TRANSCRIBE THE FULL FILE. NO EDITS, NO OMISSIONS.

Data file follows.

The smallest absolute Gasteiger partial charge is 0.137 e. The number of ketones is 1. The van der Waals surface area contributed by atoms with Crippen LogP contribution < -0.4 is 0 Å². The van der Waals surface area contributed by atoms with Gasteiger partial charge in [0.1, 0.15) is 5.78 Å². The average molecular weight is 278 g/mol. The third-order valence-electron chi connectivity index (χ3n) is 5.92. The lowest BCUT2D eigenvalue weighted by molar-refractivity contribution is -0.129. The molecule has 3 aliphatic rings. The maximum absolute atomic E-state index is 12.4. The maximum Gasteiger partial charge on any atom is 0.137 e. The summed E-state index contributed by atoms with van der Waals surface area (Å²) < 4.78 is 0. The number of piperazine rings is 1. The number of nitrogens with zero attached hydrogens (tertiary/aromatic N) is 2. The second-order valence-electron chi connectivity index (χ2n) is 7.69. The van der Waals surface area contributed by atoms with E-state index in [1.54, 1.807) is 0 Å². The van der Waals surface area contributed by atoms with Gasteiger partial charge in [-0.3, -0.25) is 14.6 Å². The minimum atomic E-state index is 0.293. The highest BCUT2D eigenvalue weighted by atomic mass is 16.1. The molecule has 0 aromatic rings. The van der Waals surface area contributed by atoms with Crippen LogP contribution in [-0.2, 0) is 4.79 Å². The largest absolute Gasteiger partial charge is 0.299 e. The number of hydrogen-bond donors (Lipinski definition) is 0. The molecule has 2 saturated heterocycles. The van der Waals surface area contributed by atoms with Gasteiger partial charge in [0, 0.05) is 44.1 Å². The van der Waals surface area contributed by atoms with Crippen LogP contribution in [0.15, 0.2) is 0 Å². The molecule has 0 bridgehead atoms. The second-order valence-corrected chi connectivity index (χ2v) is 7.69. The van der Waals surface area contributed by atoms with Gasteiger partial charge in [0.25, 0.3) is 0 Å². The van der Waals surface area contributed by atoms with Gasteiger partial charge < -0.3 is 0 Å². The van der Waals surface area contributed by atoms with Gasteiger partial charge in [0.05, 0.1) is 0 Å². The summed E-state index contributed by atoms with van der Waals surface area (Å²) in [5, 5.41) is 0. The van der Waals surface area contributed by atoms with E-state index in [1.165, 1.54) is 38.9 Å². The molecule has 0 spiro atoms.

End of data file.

The smallest absolute Gasteiger partial charge is 0.137 e. The number of ketones is 1. The van der Waals surface area contributed by atoms with Crippen LogP contribution < -0.4 is 0 Å². The van der Waals surface area contributed by atoms with Gasteiger partial charge in [0.1, 0.15) is 5.78 Å². The average molecular weight is 278 g/mol. The third-order valence-electron chi connectivity index (χ3n) is 5.92. The lowest BCUT2D eigenvalue weighted by molar-refractivity contribution is -0.129. The molecule has 3 aliphatic rings. The maximum absolute atomic E-state index is 12.4. The maximum Gasteiger partial charge on any atom is 0.137 e. The summed E-state index contributed by atoms with van der Waals surface area (Å²) < 4.78 is 0. The number of piperazine rings is 1. The number of nitrogens with zero attached hydrogens (tertiary/aromatic N) is 2. The second-order valence-electron chi connectivity index (χ2n) is 7.69. The van der Waals surface area contributed by atoms with E-state index in [1.54, 1.807) is 0 Å². The van der Waals surface area contributed by atoms with Gasteiger partial charge in [-0.3, -0.25) is 14.6 Å². The minimum atomic E-state index is 0.293. The highest BCUT2D eigenvalue weighted by atomic mass is 16.1. The molecule has 0 aromatic rings. The van der Waals surface area contributed by atoms with Crippen LogP contribution in [-0.2, 0) is 4.79 Å². The largest absolute Gasteiger partial charge is 0.299 e. The number of hydrogen-bond donors (Lipinski definition) is 0. The molecule has 2 saturated heterocycles. The van der Waals surface area contributed by atoms with Gasteiger partial charge in [0, 0.05) is 44.1 Å². The van der Waals surface area contributed by atoms with Crippen LogP contribution in [0.15, 0.2) is 0 Å². The molecule has 0 bridgehead atoms. The second-order valence-corrected chi connectivity index (χ2v) is 7.69. The van der Waals surface area contributed by atoms with Gasteiger partial charge in [0.25, 0.3) is 0 Å². The van der Waals surface area contributed by atoms with Gasteiger partial charge < -0.3 is 0 Å². The van der Waals surface area contributed by atoms with Gasteiger partial charge in [0.05, 0.1) is 0 Å². The summed E-state index contributed by atoms with van der Waals surface area (Å²) in [5, 5.41) is 0. The van der Waals surface area contributed by atoms with E-state index in [1.165, 1.54) is 38.9 Å². The molecule has 0 spiro atoms.